Paying Back

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$33,000

That’s how much was raised in charitable donations during the course of this weekend’s RailsConf.

It started with the Rails Guidebook. This was a pre-conference all-day tutorial intended to bring people up to speed in Rails, and to point them towards interesting talks. We waived the fee, and asked for a minimum donation of $75 from each attendee. The conference organizers graciously donated the room and AV support. That event raised $12,000.

Then Chad Fowler took it to the next level. During his conference introduction the next day, he threw down the gauntlet. As a result, attendees continued to give.

The Challenge

So the Rails Community has shown what’s possible. Let’s not let it stop there. Everyone in our industry is privileged; we’re all way better off than the folks being helped by these charities. So let’s take this up to the next level. Let’s see if we can make all industry conferences into fund raising events. It’s not hard:

If you run a conference, set up a charitable giving site and advertise it in the program and during the event. (The Pragmatic Studio used JustGive). Sell off extra T-Shirts (the way O’Reilly did during RailsConf) and donate the proceeds.

Consider running a pre-conference Guidebook session. Attendees find them really useful, they have a small marginal cost, and they raise a lot of money. Your speakers will be keen to help out.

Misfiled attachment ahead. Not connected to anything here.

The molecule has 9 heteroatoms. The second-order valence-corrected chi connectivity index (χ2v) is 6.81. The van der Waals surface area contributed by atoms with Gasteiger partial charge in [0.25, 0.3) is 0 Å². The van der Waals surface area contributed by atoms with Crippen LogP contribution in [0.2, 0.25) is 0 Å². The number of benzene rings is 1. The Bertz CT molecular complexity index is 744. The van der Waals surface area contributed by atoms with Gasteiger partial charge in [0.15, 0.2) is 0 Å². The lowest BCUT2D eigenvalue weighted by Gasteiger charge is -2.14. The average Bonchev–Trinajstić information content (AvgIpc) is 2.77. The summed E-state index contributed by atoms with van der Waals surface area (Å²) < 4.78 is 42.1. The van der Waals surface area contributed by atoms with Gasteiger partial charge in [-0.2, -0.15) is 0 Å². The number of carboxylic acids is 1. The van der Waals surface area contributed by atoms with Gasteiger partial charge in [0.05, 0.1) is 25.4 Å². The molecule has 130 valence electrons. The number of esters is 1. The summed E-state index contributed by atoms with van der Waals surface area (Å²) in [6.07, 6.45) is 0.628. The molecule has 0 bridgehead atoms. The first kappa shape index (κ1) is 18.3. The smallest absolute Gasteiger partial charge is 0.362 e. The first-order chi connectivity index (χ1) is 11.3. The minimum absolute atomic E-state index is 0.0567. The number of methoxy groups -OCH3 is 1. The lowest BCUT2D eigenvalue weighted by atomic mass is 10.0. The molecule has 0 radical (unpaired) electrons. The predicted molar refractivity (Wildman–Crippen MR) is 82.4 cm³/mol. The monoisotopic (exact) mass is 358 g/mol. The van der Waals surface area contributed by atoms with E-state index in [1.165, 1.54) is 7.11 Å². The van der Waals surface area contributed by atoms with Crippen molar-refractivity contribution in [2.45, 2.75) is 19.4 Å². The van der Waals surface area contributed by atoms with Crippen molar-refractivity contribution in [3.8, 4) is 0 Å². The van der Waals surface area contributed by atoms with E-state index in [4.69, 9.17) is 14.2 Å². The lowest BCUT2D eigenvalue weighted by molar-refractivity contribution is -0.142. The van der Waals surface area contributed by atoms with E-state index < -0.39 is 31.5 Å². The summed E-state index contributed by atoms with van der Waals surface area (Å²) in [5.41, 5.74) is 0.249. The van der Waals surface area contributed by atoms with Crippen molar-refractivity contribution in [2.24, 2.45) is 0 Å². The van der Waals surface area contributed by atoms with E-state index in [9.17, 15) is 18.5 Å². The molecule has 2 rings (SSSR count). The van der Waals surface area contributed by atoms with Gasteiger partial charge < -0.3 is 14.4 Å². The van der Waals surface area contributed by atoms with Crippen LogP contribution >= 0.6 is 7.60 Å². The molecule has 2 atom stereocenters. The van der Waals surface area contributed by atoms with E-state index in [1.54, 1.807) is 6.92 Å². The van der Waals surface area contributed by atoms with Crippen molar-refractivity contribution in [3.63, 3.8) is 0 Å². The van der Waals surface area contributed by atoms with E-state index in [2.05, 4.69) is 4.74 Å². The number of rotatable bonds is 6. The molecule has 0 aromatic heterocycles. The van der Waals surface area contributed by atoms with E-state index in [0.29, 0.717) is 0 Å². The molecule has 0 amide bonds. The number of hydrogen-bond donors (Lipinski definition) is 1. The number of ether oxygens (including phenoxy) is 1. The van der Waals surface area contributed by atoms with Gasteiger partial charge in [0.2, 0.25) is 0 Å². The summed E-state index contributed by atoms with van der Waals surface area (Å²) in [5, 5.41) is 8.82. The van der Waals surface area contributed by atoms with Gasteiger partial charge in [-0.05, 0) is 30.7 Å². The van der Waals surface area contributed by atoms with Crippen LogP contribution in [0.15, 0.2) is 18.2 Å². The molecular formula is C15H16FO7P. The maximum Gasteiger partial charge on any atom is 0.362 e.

If you are speaking at a conference, consider donating your fee to charity. Invite attendees to contribute too. If the conference isn’t planning a charitable tie-in, push them to experiment with one. The overhead is low, and the payback is great.

If you’re attending a conference that isn’t offering a charitable tie-in, ask them why not. Point them to this blog post and to Mike Clark’s description of RailsConf. Tell the organizers that they can contact me if they’d like more details.

Just imagine the difference we could make if, as an industry, we turned each of these conferences into a chance to raise much needed money for worthy charities. Imagine if, rather than getting yet one more burlap bag with a sponsor’s name on it, you instead got a slip of paper saying that the price of that bag was being used to buy vaccine for 5 kids, or a book for a literacy project. Imagine what could happen if a conference with 5,000 attendees raised just $20 per attendee. Then imagine $50, or $100. It starts to get serious.

Let’s start paying back.